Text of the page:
You’ve seen (or heard of) the film, now read the book.
In two parts, the major part is a detailed and highly researched account of “Lady Florence’s” life from her childhood in Pennsylvania to her sad death, via her marriage(s) and her incredible role at the centre of musical life and society in New York.
The other part is the screenplay based on the story of her life. Both are moving and present an almost unbelievable picture, which proves you can indeed fool some of the people all of the time.
For those of you who haven’t heard the story, it’s a simple one – Florence Foster Jenkins loved to sing. The problem was that she couldn’t.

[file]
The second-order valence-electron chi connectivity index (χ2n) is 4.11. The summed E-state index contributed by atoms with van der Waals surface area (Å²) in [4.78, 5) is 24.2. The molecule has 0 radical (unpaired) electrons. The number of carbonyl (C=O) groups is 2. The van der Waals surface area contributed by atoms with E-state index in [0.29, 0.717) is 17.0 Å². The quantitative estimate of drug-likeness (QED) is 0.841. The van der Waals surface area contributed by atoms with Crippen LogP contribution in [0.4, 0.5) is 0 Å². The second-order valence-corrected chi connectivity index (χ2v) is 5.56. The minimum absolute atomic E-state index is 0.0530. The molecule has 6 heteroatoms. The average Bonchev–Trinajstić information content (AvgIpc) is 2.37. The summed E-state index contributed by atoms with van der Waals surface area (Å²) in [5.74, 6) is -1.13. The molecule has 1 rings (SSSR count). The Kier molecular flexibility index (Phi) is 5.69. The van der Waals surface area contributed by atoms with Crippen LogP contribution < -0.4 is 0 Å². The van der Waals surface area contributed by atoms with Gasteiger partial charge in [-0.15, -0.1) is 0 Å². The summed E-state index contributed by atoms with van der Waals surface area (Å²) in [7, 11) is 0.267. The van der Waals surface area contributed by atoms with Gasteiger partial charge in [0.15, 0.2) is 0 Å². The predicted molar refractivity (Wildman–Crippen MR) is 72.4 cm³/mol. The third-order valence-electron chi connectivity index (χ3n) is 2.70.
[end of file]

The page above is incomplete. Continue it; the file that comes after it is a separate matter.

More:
As a 15 year old (possibly), she entered into a disastrous marriage and the abandonment of her musical ambitions. Some time later, after inheriting money from her father, she was in a position to stage operas and tableaux for her society friends, eventually setting up her own club, The Verdi.
Supported and sheltered from the realities of life by her “husband”, actor St Clair Bayfield, she gave regular recitals, receiving praise from tame journalists.
I won’t give away the ending, although I suspect most people already know what happened, I will merely quote “Lady Florence” herself, ‘People may say that I couldn’t sing. But no one can say that I didn’t sing.’